1. Start another bank account (we have 6 bank accounts and it helps us to save a lot more money without trying).
2. Automatically withdrawal money after each paycheck to go directly into that account right after the paycheck hits the account. (To save money on auto-pilot, I use Acorns and Digit to do this for me. They save the spare change for you without you ever needing to know.)
3. Make this new account in a different bank if you need to.
4. Max out the amount for this. The less money in the primary checking account, the better.
5. Set up an account just for him. This will be his spending money. Once this is gone, it’s gone.
6. Get him a debit card for that special bank account.
Second, change the access to the family’s money.
1. Take away his debit card (I’ve made my husband have his own bank account with a very strict limit).
2. Put a daily spending limit on his card. No more than $50/ day is the lowest that I think it can go for most banks.
3. Change the overdraft protection for the card so that it can’t be used if there isn’t enough money in the account. This way he can’t make you get overdraft fees or exceed the weekly budget for his spending. This will also make sure that if you have overdraft protection from one of your other bank accounts, he can’t drain that account too.
4. Have him leave the debit card at home unless he needs to get gas or something else while he’s out of the house.
Third, watch your secret accounts grow.
Eventually, you should tell him about the accounts, but never where to find them. I told my husband about our accounts when I had a full 3-month emergency fund built in the span of 4 months. That’s the power of the spender in your marriage that you’re always broke.
He might get angry at first. I mean, in all fairness, I’d be a little ticked off too. But once you tell him about your savings accounts and the impact that his spending had on your finances, this might be the slap in the face that he needed to see just how out of control he was.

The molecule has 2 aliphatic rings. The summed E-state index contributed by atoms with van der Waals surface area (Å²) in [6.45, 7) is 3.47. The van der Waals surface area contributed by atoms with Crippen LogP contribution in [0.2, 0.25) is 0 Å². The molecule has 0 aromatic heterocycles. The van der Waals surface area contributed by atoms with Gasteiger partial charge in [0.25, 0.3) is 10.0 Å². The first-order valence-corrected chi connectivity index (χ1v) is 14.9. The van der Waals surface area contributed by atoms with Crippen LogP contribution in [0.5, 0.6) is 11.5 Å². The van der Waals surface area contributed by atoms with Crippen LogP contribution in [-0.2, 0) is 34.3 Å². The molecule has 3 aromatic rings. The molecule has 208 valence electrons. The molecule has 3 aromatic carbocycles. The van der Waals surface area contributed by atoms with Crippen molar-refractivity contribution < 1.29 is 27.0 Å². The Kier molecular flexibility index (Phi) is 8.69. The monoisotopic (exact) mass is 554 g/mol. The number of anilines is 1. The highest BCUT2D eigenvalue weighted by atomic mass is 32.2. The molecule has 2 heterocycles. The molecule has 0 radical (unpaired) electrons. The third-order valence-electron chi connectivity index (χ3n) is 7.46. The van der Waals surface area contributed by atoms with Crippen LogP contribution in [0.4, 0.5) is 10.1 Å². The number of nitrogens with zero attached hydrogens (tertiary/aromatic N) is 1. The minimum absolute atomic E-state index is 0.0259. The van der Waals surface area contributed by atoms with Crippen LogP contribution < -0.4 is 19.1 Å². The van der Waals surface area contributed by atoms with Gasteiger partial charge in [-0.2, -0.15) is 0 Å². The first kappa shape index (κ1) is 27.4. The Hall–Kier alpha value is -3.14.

This is a process.
My husband still sometimes “forgets” to take his debit card out of his wallet before he goes to work and will then buy $10 worth of junk in a day. But it doesn’t kill our budget (it’s still annoying, though!) because I have a healthy savings account set up for emergencies.
If you’re at the end of your rope with your husband and still can’t get him to stop spending, this is how I hide money from my husband. After I showed him how much money we save when he can’t spend, he never once questioned where the money is. He and I both know that this is the best way for us as a family to handle our finances. We’re in complete agreement that this arrangement works for us.
My hope is that later on down the road, he’ll be able to control his spending. But in the meantime, I’ll just keep growing those savings accounts!
Who’s the spender in your family?
Brittany Ann says
I guess it depends how bad of a spender he is. If it’s just a matter of he spends more than you’d like, I’d disagree. Because then it’d be like saying that your opinion is the only one that counts. It’d be very patronizing and demeaning. You’re not his mom. He’s a grown man, allowed to make his own decisions, good or bad.